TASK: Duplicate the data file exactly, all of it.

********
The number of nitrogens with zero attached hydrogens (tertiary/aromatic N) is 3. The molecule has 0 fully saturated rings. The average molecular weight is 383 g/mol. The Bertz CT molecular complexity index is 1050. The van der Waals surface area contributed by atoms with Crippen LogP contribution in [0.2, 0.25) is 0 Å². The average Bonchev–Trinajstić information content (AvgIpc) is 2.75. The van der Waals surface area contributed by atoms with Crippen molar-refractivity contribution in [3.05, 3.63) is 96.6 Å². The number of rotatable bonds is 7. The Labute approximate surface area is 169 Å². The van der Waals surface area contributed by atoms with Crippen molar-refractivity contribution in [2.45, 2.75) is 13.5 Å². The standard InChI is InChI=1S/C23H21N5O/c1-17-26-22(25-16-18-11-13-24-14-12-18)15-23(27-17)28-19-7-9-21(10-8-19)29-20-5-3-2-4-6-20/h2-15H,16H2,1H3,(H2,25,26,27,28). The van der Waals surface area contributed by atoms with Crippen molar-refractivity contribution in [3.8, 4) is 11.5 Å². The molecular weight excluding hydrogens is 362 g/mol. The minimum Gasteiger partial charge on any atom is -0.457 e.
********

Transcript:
The number of nitrogens with zero attached hydrogens (tertiary/aromatic N) is 3. The molecule has 0 fully saturated rings. The average molecular weight is 383 g/mol. The Bertz CT molecular complexity index is 1050. The van der Waals surface area contributed by atoms with Crippen LogP contribution in [0.2, 0.25) is 0 Å². The average Bonchev–Trinajstić information content (AvgIpc) is 2.75. The van der Waals surface area contributed by atoms with Crippen molar-refractivity contribution in [3.05, 3.63) is 96.6 Å². The number of rotatable bonds is 7. The Labute approximate surface area is 169 Å². The van der Waals surface area contributed by atoms with Crippen molar-refractivity contribution in [2.45, 2.75) is 13.5 Å². The standard InChI is InChI=1S/C23H21N5O/c1-17-26-22(25-16-18-11-13-24-14-12-18)15-23(27-17)28-19-7-9-21(10-8-19)29-20-5-3-2-4-6-20/h2-15H,16H2,1H3,(H2,25,26,27,28). The van der Waals surface area contributed by atoms with Crippen molar-refractivity contribution in [3.8, 4) is 11.5 Å². The molecular weight excluding hydrogens is 362 g/mol. The minimum Gasteiger partial charge on any atom is -0.457 e.